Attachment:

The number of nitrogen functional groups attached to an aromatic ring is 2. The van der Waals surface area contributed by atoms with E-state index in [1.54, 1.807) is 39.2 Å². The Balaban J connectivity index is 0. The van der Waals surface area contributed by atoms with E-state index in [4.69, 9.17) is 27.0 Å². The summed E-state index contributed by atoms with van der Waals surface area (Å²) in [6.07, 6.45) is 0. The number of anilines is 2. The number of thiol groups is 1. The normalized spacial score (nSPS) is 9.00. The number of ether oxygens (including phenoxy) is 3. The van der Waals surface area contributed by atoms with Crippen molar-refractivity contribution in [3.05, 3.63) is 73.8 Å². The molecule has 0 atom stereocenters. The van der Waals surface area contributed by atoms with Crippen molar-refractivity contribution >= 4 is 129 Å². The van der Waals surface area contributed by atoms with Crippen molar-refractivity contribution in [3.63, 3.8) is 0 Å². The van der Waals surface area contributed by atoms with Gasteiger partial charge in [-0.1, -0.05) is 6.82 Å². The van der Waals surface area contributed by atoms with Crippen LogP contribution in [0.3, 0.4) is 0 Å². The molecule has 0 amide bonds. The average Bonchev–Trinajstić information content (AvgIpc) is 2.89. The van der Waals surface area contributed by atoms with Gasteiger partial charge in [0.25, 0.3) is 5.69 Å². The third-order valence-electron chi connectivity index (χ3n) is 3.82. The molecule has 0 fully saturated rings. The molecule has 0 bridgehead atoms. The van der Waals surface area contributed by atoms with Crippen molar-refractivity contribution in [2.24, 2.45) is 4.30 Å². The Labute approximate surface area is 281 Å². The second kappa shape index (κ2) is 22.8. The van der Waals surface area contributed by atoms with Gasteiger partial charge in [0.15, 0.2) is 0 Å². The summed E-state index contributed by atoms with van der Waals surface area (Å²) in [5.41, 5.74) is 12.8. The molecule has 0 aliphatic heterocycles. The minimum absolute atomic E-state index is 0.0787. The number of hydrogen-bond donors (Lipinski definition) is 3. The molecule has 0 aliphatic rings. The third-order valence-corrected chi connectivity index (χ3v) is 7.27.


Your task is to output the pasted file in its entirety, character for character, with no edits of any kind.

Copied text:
The number of nitrogen functional groups attached to an aromatic ring is 2. The van der Waals surface area contributed by atoms with E-state index in [1.54, 1.807) is 39.2 Å². The Balaban J connectivity index is 0. The van der Waals surface area contributed by atoms with E-state index in [4.69, 9.17) is 27.0 Å². The summed E-state index contributed by atoms with van der Waals surface area (Å²) in [6.07, 6.45) is 0. The number of anilines is 2. The number of thiol groups is 1. The normalized spacial score (nSPS) is 9.00. The number of ether oxygens (including phenoxy) is 3. The van der Waals surface area contributed by atoms with Crippen molar-refractivity contribution in [3.05, 3.63) is 73.8 Å². The molecule has 0 atom stereocenters. The van der Waals surface area contributed by atoms with Crippen molar-refractivity contribution >= 4 is 129 Å². The van der Waals surface area contributed by atoms with Crippen molar-refractivity contribution in [3.63, 3.8) is 0 Å². The van der Waals surface area contributed by atoms with Gasteiger partial charge in [-0.1, -0.05) is 6.82 Å². The van der Waals surface area contributed by atoms with Crippen LogP contribution in [0.3, 0.4) is 0 Å². The molecule has 0 amide bonds. The average Bonchev–Trinajstić information content (AvgIpc) is 2.89. The van der Waals surface area contributed by atoms with Gasteiger partial charge in [0.25, 0.3) is 5.69 Å². The third-order valence-electron chi connectivity index (χ3n) is 3.82. The molecule has 0 fully saturated rings. The molecule has 0 bridgehead atoms. The van der Waals surface area contributed by atoms with Crippen molar-refractivity contribution in [2.24, 2.45) is 4.30 Å². The Labute approximate surface area is 281 Å². The second kappa shape index (κ2) is 22.8. The van der Waals surface area contributed by atoms with Gasteiger partial charge in [0.15, 0.2) is 0 Å². The summed E-state index contributed by atoms with van der Waals surface area (Å²) in [5.41, 5.74) is 12.8. The molecule has 0 aliphatic heterocycles. The minimum absolute atomic E-state index is 0.0787. The number of hydrogen-bond donors (Lipinski definition) is 3. The molecule has 0 aliphatic rings. The third-order valence-corrected chi connectivity index (χ3v) is 7.27.